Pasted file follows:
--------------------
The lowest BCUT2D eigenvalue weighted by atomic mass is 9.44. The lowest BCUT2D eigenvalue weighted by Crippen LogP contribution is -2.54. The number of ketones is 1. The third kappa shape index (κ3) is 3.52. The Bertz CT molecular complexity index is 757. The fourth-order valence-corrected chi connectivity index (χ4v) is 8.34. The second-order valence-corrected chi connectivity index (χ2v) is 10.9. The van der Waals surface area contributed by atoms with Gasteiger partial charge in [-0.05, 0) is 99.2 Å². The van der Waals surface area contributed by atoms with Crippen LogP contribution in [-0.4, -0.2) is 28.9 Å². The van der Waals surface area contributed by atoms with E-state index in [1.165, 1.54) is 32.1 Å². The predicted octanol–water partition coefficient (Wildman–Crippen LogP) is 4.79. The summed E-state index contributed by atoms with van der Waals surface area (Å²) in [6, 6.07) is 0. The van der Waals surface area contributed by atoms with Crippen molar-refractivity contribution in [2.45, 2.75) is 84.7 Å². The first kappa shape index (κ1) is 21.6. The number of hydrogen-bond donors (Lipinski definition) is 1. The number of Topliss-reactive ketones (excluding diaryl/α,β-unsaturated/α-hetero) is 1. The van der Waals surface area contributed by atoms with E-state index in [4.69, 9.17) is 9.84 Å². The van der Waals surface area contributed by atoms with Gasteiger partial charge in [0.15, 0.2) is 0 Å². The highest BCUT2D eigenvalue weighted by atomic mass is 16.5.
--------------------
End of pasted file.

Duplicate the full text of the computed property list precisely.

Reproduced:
The lowest BCUT2D eigenvalue weighted by atomic mass is 9.44. The lowest BCUT2D eigenvalue weighted by Crippen LogP contribution is -2.54. The number of ketones is 1. The third kappa shape index (κ3) is 3.52. The Bertz CT molecular complexity index is 757. The fourth-order valence-corrected chi connectivity index (χ4v) is 8.34. The second-order valence-corrected chi connectivity index (χ2v) is 10.9. The van der Waals surface area contributed by atoms with Gasteiger partial charge in [-0.05, 0) is 99.2 Å². The van der Waals surface area contributed by atoms with Crippen LogP contribution in [-0.4, -0.2) is 28.9 Å². The van der Waals surface area contributed by atoms with E-state index in [1.165, 1.54) is 32.1 Å². The predicted octanol–water partition coefficient (Wildman–Crippen LogP) is 4.79. The summed E-state index contributed by atoms with van der Waals surface area (Å²) in [6, 6.07) is 0. The van der Waals surface area contributed by atoms with Crippen molar-refractivity contribution in [2.45, 2.75) is 84.7 Å². The first kappa shape index (κ1) is 21.6. The number of hydrogen-bond donors (Lipinski definition) is 1. The number of Topliss-reactive ketones (excluding diaryl/α,β-unsaturated/α-hetero) is 1. The van der Waals surface area contributed by atoms with E-state index in [4.69, 9.17) is 9.84 Å². The van der Waals surface area contributed by atoms with Gasteiger partial charge in [0.15, 0.2) is 0 Å². The highest BCUT2D eigenvalue weighted by atomic mass is 16.5.